It’s time to deliver what half a million marched for: Plan B

A report to "produce a feasible set of reforms that deal with the economic crisis in an alternative way" is being drawn up by a group of progressive think tanks.

Where is the alternative that prompted half a million people to take to the streets of London on March 26th. Yesterday marked a whole two months since the public marched against the staggering £81 billion-worth of spending cuts deemed necessary by the coalition for ‘rebalancing the economy’. Yet despite the dynamism and diversity of the anti-cuts movement, the very word ‘alternative’ is in danger of becoming discredited.

It is this danger that saw Neal Lawson, chair of the political pressure group, Compass, and Left Foot Forward contributor Howard Reed, director of Landman Economics, put forward an outline for a ‘Plan B’ at the New Political Economy Network (NPEN) this week.

The aim of Plan B, Reed said, is to:

“Produce a feasible set of reforms that deal with the economic crisis in an alternative way, while taking some of the first steps towards a more serious challenge to economic orthodoxy.”

Over the next few months, Lawson and Reed will collaborate with a wealth of expertise from Compass, NPEN and beyond, inviting economists, academics, and environmentalists, trade unionists, equality and democracy advocates, and protest groups, to contribute their findings. The final report will be published by Compass in the autumn.

From the outset, Plan B – “provocatively titled” said Reed, to counter George Osborne’s claim there is no such thing – promises to challenge this “orthodoxy” in a big way.

Its premise is that the coalition’s die-hard focus on ‘dealing with the deficit’ simply does not constitute a truly transformative long-term solution. Society, and the forces which govern it, have to undergo changes which go far beyond Osborne’s short-burst economic recovery. It must become more economically stable, environmentally sustainable, and socially just.

Reed said:

“We see little value in ‘saving the economy’ now just to let it go back to the bad old days of debt-fuelled bubbles, unfair outcomes and carbon intensive growth.”

For Britain to progress in real terms from this historic recession, and the political and economic thinking that led to it, we must ensure that the bubble doesn’t become “re-inflated” – and that means significantly changing our priorities.

Some will wonder how ‘Plan B’ will differ from David Cameron’s Big Society. But yesterday YouGov president, Peter Kellner, wrote that the Big Society was “failing on two fronts”. Firstly, in “proclaiming the need for a bigger role for community action, at the very time when government financial support for many charities and voluntary organisations is being cut”, and secondly in the lack of clarity around the PM’s “big idea”.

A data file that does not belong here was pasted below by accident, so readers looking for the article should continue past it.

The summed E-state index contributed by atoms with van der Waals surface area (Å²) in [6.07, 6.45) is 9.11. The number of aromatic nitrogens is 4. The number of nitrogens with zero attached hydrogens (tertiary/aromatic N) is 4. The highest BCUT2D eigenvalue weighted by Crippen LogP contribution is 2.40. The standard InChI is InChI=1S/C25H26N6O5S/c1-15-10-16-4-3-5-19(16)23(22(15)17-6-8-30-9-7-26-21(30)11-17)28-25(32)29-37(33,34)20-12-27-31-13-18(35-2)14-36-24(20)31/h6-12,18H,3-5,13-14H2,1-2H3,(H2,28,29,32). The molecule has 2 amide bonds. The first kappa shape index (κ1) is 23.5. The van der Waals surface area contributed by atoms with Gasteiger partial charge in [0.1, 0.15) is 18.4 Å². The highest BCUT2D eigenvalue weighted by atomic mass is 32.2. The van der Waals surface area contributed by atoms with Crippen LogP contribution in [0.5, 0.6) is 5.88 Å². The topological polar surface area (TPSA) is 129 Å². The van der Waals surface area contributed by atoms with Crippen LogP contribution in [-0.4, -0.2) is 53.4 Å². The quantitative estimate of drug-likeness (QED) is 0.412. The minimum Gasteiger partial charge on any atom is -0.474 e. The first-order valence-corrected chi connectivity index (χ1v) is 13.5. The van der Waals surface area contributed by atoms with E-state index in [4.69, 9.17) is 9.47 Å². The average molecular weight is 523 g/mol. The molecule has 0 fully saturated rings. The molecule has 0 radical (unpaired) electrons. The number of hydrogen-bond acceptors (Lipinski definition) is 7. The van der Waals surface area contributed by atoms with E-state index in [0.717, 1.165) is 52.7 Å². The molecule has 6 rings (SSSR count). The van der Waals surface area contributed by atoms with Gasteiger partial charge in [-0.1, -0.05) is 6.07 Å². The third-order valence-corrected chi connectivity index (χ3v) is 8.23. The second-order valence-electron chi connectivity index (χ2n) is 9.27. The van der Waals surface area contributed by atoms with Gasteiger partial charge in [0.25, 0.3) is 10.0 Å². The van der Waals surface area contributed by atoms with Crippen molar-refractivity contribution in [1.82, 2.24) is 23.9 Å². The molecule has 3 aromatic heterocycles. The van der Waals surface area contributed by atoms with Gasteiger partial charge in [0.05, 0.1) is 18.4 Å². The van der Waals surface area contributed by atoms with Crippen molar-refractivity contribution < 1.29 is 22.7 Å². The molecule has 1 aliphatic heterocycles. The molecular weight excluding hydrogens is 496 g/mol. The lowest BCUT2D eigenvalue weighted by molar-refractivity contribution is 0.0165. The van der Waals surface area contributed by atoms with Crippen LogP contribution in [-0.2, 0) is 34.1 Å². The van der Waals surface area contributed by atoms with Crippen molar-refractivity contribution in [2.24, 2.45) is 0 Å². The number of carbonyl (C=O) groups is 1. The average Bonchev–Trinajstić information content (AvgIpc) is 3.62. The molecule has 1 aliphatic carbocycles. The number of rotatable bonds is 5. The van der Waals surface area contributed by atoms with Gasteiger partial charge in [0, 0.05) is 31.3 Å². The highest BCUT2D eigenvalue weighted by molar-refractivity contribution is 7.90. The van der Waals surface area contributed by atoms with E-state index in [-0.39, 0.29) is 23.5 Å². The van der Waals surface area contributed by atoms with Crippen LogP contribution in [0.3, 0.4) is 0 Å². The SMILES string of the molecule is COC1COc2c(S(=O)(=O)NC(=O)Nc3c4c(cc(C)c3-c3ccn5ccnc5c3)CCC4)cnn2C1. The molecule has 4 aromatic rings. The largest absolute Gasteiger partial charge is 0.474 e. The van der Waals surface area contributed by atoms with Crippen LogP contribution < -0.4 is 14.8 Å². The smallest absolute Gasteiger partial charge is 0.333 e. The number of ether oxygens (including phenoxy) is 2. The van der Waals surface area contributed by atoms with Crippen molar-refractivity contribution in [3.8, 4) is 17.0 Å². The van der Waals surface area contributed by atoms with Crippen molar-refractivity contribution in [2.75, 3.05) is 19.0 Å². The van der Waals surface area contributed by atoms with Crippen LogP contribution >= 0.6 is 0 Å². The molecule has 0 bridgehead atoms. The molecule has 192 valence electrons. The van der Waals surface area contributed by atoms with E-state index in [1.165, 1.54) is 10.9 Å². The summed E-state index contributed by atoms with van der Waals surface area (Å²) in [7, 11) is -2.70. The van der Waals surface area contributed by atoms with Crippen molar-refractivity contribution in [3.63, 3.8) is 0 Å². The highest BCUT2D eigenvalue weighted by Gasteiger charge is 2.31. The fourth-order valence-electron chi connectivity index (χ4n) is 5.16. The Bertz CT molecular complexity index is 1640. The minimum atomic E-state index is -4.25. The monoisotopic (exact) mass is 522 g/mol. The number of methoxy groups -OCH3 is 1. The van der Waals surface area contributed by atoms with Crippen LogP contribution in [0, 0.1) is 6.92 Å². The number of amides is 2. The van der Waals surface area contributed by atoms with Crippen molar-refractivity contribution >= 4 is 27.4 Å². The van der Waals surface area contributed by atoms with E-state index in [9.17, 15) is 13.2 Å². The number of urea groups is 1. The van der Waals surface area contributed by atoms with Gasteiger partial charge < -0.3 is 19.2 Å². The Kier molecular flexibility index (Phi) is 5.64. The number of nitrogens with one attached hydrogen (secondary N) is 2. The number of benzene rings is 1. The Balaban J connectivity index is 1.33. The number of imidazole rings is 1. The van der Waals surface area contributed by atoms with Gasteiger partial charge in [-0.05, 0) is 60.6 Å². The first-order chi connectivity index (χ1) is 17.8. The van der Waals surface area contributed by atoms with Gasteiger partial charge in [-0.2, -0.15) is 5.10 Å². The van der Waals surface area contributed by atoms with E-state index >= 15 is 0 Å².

Kellner elaborated:

“Until the prime minister manages to persuade the (59 per cent of) voters that the Big Society is not a cover for public spending cuts the Big Society is doomed to remain unloved.”

For a concept which talks of ‘empowering’ the people, it seems the people themselves are sceptical that the government has their interests at heart. In a YouGov poll (pdf) a meagre 19% agreed it was a ‘real vision’, while only 9% of pollsters thought the Big Society will work. This leaves a huge gap for Plan B.

Reflecting on Labour’s stance on the coalition’s fiscal strategy, Reed remarked:

“The lines of difference between the government and the opposition are important, but rather thin. Cutting less and slower is better than cutting more and quicker, but it does not point to an alternative political economy.

“On 26 March, up to 500,000 people marched for an alternative, but as yet no concrete and full worked-up alternative strategy for economic recovery exists (to the best of our knowledge), despite the fact that a large amount of relevant and useful research is going on in this area.”

But what is a ‘political economy’? According to Lawson:

“…a political economy is something which exists to create and sustain the kind of society you want.”

One area which will feature heavily in Plan B is the value of work and the worker, which will draw on the research of the Institute for Public Policy Research, the High Pay Commission, and the New Economics Foundation to inform a response to issues ranging from living wages, work flexibility, and investment in industry over cost-cutting, to gender inequality, and the value of different forms of work.

Talk should be of “redesigning the public sector”, not stripping it back, said Reed, and effective services “can’t be done ‘on the cheap’ without compromising service quality and/or universality”.

Reed,citing the arrangements for the Work Programme as a prime example, added:

“Attempting to provide services without adequate funding risks very poor outcomes and service ineffectiveness.”

A Plan B alternative for public service delivery will consider NEF’s work on ‘co-production’, along with accepting that spending will have to be increased in certain areas.

In closing, Lawson said the success of Plan B rested on “political generosity” of its contributors:

“The right never have the answers: they just have a bunch of instincts, and they just start moving and shaping and making things happen… We can only do it with active participation. This has to be about movement building, and we should see this as our goal, in order to get the things that we want.”

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